End Cockfighting Press Release
Oklahoma Gamefowl Commission Leader Charged With Illegal Animal Fighting
Chance Campo, a district leader for the cockfighting front group that donated tens of thousands of dollars to Oklahoma lawmakers to decriminalize staged animal fights and associated crimes, arrested and charged by Carter County law enforcement.
Oklahoma City — Carter County prosecutors charged seven men, including a leader of the Oklahoma Gamefowl Commission, with felony offenses related to illegal cockfighting, stemming from a bust of a cockfighting pit in Ratliff City, Oklahoma. Four others face misdemeanor charges for an event dubbed as the “Asian Gaff Championship.” According to The Ardmoreite, “deputies broke up the illegal cockfighting event” in June, “confiscating [about 60] fighting roosters and equipment while impounding 20 vehicles and trailers.” There were 170 to 180 people present for the cockfight, which occurred in the Fox/Graham area.
Among those charged with a felony offense is Chance Campo, a district leader with the so-called Oklahoma Gamefowl Commission. Carter County District Attorney Melissa Handke charged Mr. Campo with the felony offense of servicing and facilitating a cockfight and also a misdemeanor offense of being a spectator at a cockfight.
Chance Campo. Credit-Carter County Jail
During the 2023 legislative session, Animal Wellness Action and Showing Animals Respect and Kindness (SHARK) released information detailing that the people behind the Commission led an organized cockfighting network in the state. The animal-welfare groups documented that claim by providing footage of the gamecock farms of the Commission leaders, including videos touting their marketing efforts and participation at cockfighting derbies, as well as evidence of shipments of gamecocks through the U.S. mail, gamecock price lists, and more.
“Mr. Campo’s arrest only confirms what we’ve long known: people involved in the Oklahoma Gamefowl Commission are cockfighters and they are intent on gutting a key state anti-cruelty the law so they can avoid legal jeopardy for their felonious activities,” said Wayne Pacelle, president of Animal Wellness Action and the Center for a Humane Economy.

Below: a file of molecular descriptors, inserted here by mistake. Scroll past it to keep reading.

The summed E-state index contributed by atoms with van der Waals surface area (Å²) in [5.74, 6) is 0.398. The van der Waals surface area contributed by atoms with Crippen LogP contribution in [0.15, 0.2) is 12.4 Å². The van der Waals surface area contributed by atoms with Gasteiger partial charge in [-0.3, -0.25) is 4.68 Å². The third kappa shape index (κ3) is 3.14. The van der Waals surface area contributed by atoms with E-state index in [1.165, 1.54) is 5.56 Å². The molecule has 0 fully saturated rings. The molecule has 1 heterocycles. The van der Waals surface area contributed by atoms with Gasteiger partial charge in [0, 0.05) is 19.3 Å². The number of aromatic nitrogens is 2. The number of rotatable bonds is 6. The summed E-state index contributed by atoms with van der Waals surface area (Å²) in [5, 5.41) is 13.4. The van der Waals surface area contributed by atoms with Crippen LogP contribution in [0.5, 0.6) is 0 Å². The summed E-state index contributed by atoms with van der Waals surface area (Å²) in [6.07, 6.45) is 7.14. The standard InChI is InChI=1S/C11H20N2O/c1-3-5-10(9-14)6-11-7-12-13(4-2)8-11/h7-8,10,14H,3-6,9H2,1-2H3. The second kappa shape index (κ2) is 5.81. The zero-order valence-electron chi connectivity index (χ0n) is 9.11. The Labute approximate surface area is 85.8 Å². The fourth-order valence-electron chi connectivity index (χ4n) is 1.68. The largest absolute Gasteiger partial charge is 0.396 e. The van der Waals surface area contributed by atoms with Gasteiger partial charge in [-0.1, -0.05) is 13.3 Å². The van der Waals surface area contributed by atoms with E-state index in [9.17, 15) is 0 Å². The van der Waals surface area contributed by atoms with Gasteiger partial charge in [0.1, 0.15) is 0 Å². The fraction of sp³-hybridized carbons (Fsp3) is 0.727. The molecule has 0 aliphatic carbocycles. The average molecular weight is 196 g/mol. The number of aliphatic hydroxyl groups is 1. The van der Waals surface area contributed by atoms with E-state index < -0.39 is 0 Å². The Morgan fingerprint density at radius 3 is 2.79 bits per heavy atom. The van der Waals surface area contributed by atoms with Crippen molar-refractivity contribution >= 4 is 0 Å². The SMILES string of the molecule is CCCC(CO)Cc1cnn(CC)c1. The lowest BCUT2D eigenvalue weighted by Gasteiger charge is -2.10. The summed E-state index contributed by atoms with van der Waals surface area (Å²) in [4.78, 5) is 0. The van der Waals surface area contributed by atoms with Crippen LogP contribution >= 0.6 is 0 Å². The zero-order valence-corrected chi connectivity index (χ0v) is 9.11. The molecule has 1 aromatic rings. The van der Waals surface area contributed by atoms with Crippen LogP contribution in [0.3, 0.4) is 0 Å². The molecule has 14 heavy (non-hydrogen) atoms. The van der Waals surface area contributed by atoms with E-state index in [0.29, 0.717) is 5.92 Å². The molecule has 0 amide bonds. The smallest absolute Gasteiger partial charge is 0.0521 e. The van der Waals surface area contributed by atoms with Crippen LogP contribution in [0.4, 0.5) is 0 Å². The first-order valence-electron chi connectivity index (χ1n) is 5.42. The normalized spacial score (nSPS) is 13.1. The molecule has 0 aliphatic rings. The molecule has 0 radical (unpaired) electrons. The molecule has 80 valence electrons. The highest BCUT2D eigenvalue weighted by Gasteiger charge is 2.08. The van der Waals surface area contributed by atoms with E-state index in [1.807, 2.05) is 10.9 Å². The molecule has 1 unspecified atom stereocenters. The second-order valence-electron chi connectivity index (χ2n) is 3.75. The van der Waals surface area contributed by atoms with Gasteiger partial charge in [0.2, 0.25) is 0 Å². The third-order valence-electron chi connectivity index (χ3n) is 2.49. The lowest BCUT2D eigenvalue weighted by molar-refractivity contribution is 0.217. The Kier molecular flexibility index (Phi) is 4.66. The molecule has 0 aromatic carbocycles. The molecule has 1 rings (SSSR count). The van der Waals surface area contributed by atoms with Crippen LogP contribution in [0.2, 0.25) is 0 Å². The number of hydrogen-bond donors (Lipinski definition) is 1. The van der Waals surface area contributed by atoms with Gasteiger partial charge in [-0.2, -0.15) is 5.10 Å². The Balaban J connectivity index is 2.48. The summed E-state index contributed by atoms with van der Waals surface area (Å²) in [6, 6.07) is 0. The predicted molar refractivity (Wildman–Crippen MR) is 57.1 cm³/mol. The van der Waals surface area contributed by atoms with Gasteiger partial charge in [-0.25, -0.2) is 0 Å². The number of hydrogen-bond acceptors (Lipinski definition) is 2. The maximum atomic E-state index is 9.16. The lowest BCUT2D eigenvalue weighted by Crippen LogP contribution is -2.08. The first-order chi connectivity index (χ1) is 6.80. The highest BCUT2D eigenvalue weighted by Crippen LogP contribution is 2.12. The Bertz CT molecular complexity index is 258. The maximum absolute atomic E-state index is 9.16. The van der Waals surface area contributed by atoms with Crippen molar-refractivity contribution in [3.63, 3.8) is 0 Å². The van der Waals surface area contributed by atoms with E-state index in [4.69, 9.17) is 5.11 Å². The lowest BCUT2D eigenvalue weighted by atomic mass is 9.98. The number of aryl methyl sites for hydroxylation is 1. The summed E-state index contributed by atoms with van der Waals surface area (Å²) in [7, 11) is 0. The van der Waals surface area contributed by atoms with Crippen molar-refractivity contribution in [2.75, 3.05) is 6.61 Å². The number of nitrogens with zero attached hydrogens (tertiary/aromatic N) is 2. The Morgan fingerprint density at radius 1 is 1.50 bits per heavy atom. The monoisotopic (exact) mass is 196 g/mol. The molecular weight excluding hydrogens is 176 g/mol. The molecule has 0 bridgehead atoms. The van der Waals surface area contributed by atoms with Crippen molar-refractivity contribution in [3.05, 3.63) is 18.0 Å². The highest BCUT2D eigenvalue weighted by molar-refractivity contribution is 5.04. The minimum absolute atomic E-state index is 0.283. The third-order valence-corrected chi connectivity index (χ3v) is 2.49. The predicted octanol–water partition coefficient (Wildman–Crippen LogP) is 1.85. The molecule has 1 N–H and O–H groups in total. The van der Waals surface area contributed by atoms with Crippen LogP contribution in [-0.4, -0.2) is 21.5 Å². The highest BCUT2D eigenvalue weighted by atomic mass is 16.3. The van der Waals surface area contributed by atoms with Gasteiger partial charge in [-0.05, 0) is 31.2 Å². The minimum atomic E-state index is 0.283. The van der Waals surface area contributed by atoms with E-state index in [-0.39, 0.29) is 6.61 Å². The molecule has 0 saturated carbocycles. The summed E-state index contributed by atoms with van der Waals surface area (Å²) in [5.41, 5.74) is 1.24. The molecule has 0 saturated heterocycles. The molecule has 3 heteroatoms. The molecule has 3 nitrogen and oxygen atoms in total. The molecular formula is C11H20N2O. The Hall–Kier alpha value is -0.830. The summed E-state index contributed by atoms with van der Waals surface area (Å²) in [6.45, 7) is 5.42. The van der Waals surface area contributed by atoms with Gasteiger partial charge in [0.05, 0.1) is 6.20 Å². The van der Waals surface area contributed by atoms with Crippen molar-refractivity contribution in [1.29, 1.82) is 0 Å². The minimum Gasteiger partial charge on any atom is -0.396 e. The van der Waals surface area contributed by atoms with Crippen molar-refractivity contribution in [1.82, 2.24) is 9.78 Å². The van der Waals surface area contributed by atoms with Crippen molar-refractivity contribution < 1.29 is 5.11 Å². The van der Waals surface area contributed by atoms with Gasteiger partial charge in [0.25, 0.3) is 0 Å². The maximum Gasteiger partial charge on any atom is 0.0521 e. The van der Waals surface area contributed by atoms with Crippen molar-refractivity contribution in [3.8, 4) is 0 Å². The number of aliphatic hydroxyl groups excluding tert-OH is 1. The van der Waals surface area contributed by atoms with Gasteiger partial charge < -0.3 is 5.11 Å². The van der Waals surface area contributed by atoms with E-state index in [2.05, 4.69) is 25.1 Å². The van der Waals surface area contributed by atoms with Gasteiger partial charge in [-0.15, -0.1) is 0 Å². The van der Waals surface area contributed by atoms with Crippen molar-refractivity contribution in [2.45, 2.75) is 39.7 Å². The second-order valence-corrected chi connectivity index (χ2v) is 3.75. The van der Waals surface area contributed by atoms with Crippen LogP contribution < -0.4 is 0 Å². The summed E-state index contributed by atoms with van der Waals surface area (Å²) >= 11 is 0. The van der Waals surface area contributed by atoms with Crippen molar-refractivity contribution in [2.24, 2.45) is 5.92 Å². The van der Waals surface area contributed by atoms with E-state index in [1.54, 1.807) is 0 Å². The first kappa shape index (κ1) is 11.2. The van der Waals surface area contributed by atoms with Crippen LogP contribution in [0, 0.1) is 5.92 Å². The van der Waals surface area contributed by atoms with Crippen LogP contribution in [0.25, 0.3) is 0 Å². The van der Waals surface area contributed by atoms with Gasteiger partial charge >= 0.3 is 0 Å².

“It is not surprising that people involved in criminal conduct want to repeal the laws they are breaking,” added Mr. Pacelle. “What is surprising is that any serious-minded state lawmaker would act on their wishes.”
The Oklahoma House, after stripping the title of HB 2530, narrowly passed the cockfighters’ measure and sent it to the Senate. But neither that bill nor Sen. Lonnie Paxton’s SB 1006 ever got a vote in that chamber. House Speaker Charles McCall favored the effort to decriminalize animal cruelty. But because the title had been stripped from HB 2530, the measure would have had to come back to the House for consideration if the Senate had acted on it.
“Cockfighters know they cannot convince lawmakers to legalize staged animal fighting and to overturn a vote of the people,” said Steve Hindi, president of SHARK. “They are pretending to be something they are not, and even making George Santos blush with their tall tales.”
SHARK has drone footage of three of the cockfighting farms from the president, vice president and sergeant at arms for the Oklahoma Gamefowl Commission. Animal Wellness Action also released two videos of other leaders of the OGC appearing in marketing videos made by a Philippines-based cockfighting network.
According to the District Attorneys Council of Oklahoma, from 2004 to 2022, there were only 29 law enforcement actions resulting in the arrest of individuals involved in cockfighting, an average of 1.75 busts a year for 75 of 77 counties in Oklahoma. There’s not been a single arrest in most of the biggest cockfighting counties in the state, including Atoka, Coal, LeFlore, and McCurtain counties.